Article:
Italy’s economy probably shrank in the third quarter and will keep contracting until mid-2023, according to Treasury forecasts that will make grim reading for Giorgia Meloni, the rightist leader expected to be named prime minister this month.
The forecasts indicate the eurozone’s third-largest economy, hit by soaring energy costs and record high inflation, is already in the early stages of a recession, widely defined as two consecutive quarters of declining gross domestic product.
Growth was firmer than expected in the first half of the year and gross domestic product (GDP) jumped 1.1% in the second quarter from the previous three months, but the Treasury’s Economic and Financial Document (DEF) published on Friday said a downturn has already begun.
The slump is already emerging in monthly data. Some 74,000 jobs were lost in August, the second consecutive decline, according to the statistics bureau ISTAT, which also recorded a sharp drop in consumer and business moral in September.
On Monday, Italy’s closely-watched S&P Global Purchasing Managers’ Index (PMI) showed the manufacturing sector contracted for a third straight month in September, albeit by somewhat less than expected.
Meloni, who led a right-wing alliance to victory in Italy’s Sept. 25 election, is negotiating with her allies to put together a cabinet, with the role of economy minister widely seen as the most important and difficult position to fill.
Names repeatedly cited in Italian media include European Central Bank (ECB) board member Fabio Panetta and Morgan Stanley executive Domenico Siniscalco, who already held the position 18 years ago.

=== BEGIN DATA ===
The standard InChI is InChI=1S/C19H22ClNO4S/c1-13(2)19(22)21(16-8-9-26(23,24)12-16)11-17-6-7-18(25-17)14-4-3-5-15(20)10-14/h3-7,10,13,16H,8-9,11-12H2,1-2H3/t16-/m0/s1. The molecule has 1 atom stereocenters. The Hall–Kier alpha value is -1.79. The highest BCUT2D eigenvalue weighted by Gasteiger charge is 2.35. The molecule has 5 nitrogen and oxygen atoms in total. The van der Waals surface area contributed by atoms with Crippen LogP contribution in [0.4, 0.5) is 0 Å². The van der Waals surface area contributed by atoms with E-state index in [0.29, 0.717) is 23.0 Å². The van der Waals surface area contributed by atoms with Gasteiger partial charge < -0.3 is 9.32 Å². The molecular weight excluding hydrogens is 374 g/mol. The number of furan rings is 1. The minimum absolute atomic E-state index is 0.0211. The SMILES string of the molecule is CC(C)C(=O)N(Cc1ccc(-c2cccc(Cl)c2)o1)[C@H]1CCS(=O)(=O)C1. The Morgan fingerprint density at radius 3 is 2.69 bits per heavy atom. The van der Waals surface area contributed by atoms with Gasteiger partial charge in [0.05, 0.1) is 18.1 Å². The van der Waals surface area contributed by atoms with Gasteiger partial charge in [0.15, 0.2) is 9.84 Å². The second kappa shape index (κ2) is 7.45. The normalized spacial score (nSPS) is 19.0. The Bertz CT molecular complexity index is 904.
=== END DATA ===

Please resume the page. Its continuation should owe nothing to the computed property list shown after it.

However, Panetta has made clear he is not interested in the job and Siniscalco has not been contacted by Meloni, political sources told Reuters.
One of the sources said Meloni was not keen on Siniscalco.
The prime-minister-in-waiting is not expected to take office for at least three weeks, giving her time to find a suitable candidate.
The Treasury estimated “slightly negative” GDP readings in both the third and fourth quarters, weighed down by contractions in the industrial sector.
“A further decline in GDP is forecast for the first quarter (of next year) followed by a pickup from the second quarter,” the DEF document said.
It forecast the recovery would be led by a rise in international demand, a fall in gas prices and an increasing contribution to GDP from European Union pandemic recovery funds and reforms Italy implements in return for receiving them.
However, the DEF showed that Italy will spend around 13 billion euros ($12.62 billion) less this year of the EU recovery funds than it previously targeted, underscoring the country’s problems in implementing investment programs.
The DEF, whose main numbers were released earlier last week, slashed next year’s full-year GDP growth forecast to 0.6% from the 2.4% projected in April.